n Gender Questions - Gender and geographical balance : with a focus on the UN secretariat and the intergovernmental panel on climate change - research

Volume 5 Number 1
  • ISSN : 2309-9704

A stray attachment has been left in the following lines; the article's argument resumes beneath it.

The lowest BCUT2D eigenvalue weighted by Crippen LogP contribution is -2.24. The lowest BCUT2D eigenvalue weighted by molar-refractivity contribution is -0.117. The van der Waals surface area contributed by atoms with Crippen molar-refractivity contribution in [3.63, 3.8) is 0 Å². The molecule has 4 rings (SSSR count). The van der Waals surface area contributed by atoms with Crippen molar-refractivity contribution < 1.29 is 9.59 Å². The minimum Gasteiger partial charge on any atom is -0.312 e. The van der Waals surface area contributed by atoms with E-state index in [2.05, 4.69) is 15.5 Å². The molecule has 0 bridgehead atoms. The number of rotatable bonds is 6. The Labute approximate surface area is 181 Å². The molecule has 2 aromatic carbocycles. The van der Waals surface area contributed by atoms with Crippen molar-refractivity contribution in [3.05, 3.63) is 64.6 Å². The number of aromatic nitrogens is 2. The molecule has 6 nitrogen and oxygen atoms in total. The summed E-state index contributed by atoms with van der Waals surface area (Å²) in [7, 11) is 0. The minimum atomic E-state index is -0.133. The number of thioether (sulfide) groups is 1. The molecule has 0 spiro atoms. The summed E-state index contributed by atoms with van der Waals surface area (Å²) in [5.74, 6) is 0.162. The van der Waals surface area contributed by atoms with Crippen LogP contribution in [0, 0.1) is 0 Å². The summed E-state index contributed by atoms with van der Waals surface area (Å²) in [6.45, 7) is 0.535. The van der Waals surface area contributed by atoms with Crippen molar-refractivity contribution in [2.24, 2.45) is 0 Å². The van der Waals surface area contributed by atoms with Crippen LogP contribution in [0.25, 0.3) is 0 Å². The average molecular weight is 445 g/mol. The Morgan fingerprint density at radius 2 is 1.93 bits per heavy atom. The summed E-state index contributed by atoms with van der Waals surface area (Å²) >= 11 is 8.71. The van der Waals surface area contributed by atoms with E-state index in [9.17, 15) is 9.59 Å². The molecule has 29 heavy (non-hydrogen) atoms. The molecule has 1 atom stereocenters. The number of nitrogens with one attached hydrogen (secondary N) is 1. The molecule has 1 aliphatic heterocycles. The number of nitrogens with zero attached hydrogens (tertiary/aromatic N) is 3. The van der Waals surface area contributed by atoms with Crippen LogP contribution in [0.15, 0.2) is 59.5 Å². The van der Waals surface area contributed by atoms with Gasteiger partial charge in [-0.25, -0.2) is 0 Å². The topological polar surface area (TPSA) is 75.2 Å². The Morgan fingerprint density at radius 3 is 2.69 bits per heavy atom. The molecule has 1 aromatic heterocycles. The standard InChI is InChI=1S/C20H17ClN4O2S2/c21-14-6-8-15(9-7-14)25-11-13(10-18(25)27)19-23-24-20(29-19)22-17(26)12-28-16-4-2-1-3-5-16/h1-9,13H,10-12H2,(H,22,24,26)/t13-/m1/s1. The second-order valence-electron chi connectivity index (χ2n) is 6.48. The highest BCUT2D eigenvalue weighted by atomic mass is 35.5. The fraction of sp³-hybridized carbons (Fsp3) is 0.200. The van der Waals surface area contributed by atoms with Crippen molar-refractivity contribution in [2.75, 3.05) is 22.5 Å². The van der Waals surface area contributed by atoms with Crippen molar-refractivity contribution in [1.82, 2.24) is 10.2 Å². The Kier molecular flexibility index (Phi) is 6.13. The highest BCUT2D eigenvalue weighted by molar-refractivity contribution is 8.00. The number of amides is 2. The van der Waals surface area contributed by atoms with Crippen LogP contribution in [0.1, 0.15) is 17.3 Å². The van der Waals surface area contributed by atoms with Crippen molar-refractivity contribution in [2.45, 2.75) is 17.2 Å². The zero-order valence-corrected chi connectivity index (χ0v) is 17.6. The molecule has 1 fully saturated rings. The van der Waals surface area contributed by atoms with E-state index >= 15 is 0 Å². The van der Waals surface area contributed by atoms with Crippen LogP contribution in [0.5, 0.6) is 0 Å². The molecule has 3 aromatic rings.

Drawing mostly from publicly available data and information, we analyse how gender and geographical balance play out in the United Nations (UN) bodies, with a focus on the Intergovernmental Panel on Climate Change (IPCC) structures and related activities. Unlike other UN bodies, the IPCC set-up is unique in that it is organised around volunteer expertise drawn from national focal points’ secondment for specific tasks. As such, issues of gender and geographical balance remain sensitive, especially since the object of delivery—climate change—is traditionally framed from the science discipline. It emerged that both the UN Secretariat and the IPCC are still battling with gender and geographical balance matters. As of 2013, women comprised 31.3 per cent of the influential senior professionals (those with a minimum of 15 years’ work experience and ranked at D1+ grades), while the geographical spread of contributors in the IPCC reflects strong dominance from developed countries. Bias in favour of male contributors further emerged. Although there is significant effort to address the situation, we recommend a deliberate fast tracking on the involvement of women and balance in geographical spread, especially in IPCC work. Such fast tracking will assist in having women’s concerns and interests addressed in agenda setting and global programming on climate change and other matters.

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